"Take it easy this Sunday," I advised. "It shouldn't be too busy. I'll call you again in a few days." I made her write down my hotel number in case of emergncy.

On Monday, Eugene and I toured Alcatraz, and I had the dubious pleasure of being locked in one of the cells for an interminable five minutes. He dropped me off at the hotel for a nap before dinner, and I had just lain down when the phone rang.

"Sandy! Are you there," my mother shouted into the phone.

Oh, no, I groaned inwardly. What new calamity. "I'm here. Is anything wrong?" I prayed nothing was wrong.

"Nothing's wrong." She sounded excited.

"What is it then?"

"You'll never guess." My mother actually giggled.

It was not like Rose to play games. I didn't know what to make of it. "If I'll never guess, then just tell me. What's going on?"

There was a pause, and I began to get alarmed. "What, Ma? Tell me."

"Remember the boxes in the window. The dirty ones you wanted me to throw out?"

"Yeah." I didn't really care what she did with them, but wasn't going to argue. "So?"

"So, when I was cleaning them with a damp cloth, I opened them to clean inside, and guess what?" Without waiting for my reply she continued. "I found money in one of the boxes, Sandra. A lot of money!"

Wow! God bless Marianna, I thought. Her prediction had proven true. "How much money?"

"I took the box home in a plastic bag to count here by myself. I didn't want Joe should know."

"So how much?"

"I just finished counting it now. There's a hundred-twenty dollars in checks, and close to $23,000 in cash!" My mother was definitely giggling again.

I didn't know what to say. "Are you sure?"

"Don't you think I know how to count money?"

"What's the date on the checks?"

"Just a second." I heard papers rustling. "October 19, 1981. What do you think it's from?"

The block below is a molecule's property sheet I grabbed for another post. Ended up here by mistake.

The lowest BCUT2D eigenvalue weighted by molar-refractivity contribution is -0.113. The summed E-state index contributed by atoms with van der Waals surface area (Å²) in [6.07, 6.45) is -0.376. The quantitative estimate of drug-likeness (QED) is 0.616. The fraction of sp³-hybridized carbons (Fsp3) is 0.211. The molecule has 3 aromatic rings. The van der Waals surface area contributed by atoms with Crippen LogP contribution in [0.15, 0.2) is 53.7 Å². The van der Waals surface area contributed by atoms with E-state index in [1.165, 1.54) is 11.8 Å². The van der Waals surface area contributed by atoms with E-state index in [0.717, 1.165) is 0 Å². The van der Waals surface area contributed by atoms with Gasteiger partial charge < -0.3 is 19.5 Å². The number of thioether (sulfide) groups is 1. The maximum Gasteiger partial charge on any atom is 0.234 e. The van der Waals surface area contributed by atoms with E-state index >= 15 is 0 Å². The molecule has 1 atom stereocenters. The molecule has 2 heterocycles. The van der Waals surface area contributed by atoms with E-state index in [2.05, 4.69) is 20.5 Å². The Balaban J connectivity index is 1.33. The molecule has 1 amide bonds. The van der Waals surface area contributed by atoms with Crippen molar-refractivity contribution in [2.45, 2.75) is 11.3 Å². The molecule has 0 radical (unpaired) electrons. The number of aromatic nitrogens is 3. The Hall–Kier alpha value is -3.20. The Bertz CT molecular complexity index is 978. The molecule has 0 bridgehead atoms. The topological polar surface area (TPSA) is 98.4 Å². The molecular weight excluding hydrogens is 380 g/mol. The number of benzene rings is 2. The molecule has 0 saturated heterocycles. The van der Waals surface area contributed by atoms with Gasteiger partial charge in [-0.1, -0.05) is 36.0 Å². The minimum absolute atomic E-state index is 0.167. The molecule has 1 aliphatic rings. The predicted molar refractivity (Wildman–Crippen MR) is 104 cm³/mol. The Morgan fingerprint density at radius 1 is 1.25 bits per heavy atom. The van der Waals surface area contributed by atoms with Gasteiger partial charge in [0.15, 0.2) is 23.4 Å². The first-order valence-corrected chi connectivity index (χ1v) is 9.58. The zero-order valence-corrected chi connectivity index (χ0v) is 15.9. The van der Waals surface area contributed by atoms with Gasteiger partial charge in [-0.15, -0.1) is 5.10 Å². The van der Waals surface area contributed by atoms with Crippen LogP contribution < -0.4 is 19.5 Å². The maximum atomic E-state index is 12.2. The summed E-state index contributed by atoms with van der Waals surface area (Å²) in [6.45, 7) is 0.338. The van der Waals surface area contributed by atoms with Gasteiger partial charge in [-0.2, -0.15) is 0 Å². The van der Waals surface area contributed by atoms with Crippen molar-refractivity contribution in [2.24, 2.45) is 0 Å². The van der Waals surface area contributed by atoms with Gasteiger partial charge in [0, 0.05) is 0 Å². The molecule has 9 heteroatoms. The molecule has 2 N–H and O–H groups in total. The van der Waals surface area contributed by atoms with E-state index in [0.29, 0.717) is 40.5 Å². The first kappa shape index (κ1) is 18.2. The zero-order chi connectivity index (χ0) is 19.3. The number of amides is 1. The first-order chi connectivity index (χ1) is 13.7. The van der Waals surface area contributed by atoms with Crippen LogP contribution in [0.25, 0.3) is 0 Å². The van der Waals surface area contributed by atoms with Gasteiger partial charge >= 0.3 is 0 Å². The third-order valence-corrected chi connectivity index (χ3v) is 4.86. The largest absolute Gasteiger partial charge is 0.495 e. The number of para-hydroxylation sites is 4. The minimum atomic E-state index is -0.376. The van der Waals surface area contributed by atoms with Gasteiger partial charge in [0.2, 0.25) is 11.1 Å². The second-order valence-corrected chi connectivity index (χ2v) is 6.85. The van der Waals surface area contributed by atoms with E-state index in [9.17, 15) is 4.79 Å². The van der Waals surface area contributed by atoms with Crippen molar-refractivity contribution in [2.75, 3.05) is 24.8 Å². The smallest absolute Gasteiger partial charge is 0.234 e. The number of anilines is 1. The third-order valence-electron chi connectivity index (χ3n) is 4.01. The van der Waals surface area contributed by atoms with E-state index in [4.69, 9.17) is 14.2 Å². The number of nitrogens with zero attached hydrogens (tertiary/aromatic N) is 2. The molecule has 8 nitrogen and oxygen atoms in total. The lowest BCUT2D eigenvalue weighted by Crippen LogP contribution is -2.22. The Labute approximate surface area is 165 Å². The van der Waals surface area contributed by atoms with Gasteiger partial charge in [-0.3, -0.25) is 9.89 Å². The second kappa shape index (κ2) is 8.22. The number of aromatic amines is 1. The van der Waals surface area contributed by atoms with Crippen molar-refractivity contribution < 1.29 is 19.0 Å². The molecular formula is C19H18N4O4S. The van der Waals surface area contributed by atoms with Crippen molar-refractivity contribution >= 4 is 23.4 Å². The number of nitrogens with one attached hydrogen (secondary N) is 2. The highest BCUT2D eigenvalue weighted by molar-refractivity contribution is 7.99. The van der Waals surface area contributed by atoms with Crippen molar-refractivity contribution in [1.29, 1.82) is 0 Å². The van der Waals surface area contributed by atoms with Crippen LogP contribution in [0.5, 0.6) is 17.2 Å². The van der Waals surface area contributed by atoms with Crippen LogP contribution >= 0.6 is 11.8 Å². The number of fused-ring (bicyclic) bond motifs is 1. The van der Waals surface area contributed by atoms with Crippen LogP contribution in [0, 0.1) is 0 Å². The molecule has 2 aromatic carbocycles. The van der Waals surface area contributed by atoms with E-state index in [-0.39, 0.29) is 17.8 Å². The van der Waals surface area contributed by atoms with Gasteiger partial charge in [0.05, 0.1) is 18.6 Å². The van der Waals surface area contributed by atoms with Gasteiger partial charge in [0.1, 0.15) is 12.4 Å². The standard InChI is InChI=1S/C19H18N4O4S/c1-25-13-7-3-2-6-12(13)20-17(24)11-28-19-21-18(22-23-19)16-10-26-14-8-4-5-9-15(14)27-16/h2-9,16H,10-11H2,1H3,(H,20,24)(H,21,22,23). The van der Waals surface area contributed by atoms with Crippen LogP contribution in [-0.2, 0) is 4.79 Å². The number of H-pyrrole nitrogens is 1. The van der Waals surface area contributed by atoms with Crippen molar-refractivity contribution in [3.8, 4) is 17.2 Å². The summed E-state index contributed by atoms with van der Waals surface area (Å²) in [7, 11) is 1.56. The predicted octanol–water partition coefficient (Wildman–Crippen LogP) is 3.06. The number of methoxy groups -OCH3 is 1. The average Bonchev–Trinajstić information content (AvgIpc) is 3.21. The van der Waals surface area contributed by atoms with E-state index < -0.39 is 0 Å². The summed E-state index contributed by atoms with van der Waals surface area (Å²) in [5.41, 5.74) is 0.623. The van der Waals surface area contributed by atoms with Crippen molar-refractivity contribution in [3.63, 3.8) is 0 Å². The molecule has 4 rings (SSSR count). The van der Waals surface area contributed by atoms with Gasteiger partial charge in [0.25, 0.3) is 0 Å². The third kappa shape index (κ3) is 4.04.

I thought for a minute. "The checks and some of the cash are probably receipts Daddy never got a chance to deposit. The rest might either be money he was going to lend or had just gotten back with interest. We'll never know. What's the difference?"

"No difference. I was just curious." My mom sounded so alive, so triumphant. "Looks like your gypsy was right."

"I guess so. What do you want to do with the money?"

"We'll talk about it when you get home. In the meantime I'll keep it here in my bedroom." Her voice dropped to a conspiratorial whisper. "I don't want to say too much on the telephone. I don't think you should even tell Eugene."

I doubted anyone had learned of our windfall and bugged my mother's phone. "Okay, Mom. This certainly is good news. We'll talk more about it when I get home."

I did tell Eugene. "That's amazing!" he said, his voice full of excitement as he began speaking rapidly. "You should go back to this lady. The next time I come to New York, I want to go. Do you mind if I tell Dad? Maybe she could help him find money."

It was sweet the way Eugene wanted to help his father, but I doubted my ex-husband had any money he didn't know about. Allan was constantly in debt, and the news of our good fortune might make him feel envious. "Better not say anything for now."

We celebrated in a fancy Chinese restaurant in downtown San Fransisco. The next day I bought him a stereo for his room, an Olympus automatic zoom camera for myself, and a new late model Walkman for Nancy. Thank you Daddy.